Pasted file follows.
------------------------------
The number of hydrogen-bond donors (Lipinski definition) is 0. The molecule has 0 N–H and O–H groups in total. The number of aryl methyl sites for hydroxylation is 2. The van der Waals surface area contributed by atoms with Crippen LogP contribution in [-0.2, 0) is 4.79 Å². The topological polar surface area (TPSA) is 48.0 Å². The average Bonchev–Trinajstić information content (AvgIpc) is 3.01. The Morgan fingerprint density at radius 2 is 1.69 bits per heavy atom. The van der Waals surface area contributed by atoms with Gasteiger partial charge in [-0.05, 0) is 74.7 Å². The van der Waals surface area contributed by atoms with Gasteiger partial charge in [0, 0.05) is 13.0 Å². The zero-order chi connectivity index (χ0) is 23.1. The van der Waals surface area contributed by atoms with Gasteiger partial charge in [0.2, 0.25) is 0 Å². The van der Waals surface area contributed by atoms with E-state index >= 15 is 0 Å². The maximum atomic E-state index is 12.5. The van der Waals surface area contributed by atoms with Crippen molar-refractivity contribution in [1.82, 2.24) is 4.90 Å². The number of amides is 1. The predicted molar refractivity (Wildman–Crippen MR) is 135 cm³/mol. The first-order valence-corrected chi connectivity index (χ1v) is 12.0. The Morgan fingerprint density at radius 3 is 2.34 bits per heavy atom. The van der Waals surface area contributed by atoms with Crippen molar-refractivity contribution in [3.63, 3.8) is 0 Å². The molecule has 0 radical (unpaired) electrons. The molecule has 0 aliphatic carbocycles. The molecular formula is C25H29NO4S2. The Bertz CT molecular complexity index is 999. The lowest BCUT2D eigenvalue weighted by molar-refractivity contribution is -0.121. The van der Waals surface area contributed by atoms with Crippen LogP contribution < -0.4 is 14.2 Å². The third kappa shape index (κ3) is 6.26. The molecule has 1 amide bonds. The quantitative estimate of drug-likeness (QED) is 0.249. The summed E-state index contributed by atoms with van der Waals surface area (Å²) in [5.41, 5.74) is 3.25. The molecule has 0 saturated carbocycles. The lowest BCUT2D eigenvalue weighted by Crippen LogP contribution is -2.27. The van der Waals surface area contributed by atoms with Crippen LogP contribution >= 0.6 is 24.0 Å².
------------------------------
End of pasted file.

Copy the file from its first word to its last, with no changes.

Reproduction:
The number of hydrogen-bond donors (Lipinski definition) is 0. The molecule has 0 N–H and O–H groups in total. The number of aryl methyl sites for hydroxylation is 2. The van der Waals surface area contributed by atoms with Crippen LogP contribution in [-0.2, 0) is 4.79 Å². The topological polar surface area (TPSA) is 48.0 Å². The average Bonchev–Trinajstić information content (AvgIpc) is 3.01. The Morgan fingerprint density at radius 2 is 1.69 bits per heavy atom. The van der Waals surface area contributed by atoms with Gasteiger partial charge in [-0.05, 0) is 74.7 Å². The van der Waals surface area contributed by atoms with Gasteiger partial charge in [0, 0.05) is 13.0 Å². The zero-order chi connectivity index (χ0) is 23.1. The van der Waals surface area contributed by atoms with Gasteiger partial charge in [0.2, 0.25) is 0 Å². The van der Waals surface area contributed by atoms with E-state index >= 15 is 0 Å². The maximum atomic E-state index is 12.5. The van der Waals surface area contributed by atoms with Crippen molar-refractivity contribution in [1.82, 2.24) is 4.90 Å². The number of amides is 1. The predicted molar refractivity (Wildman–Crippen MR) is 135 cm³/mol. The first-order valence-corrected chi connectivity index (χ1v) is 12.0. The Morgan fingerprint density at radius 3 is 2.34 bits per heavy atom. The van der Waals surface area contributed by atoms with Crippen molar-refractivity contribution in [3.63, 3.8) is 0 Å². The molecule has 0 radical (unpaired) electrons. The molecule has 0 aliphatic carbocycles. The molecular formula is C25H29NO4S2. The Bertz CT molecular complexity index is 999. The lowest BCUT2D eigenvalue weighted by molar-refractivity contribution is -0.121. The van der Waals surface area contributed by atoms with Crippen LogP contribution < -0.4 is 14.2 Å². The third kappa shape index (κ3) is 6.26. The molecule has 1 amide bonds. The quantitative estimate of drug-likeness (QED) is 0.249. The summed E-state index contributed by atoms with van der Waals surface area (Å²) in [5.41, 5.74) is 3.25. The molecule has 0 saturated carbocycles. The lowest BCUT2D eigenvalue weighted by Crippen LogP contribution is -2.27. The van der Waals surface area contributed by atoms with Crippen LogP contribution >= 0.6 is 24.0 Å².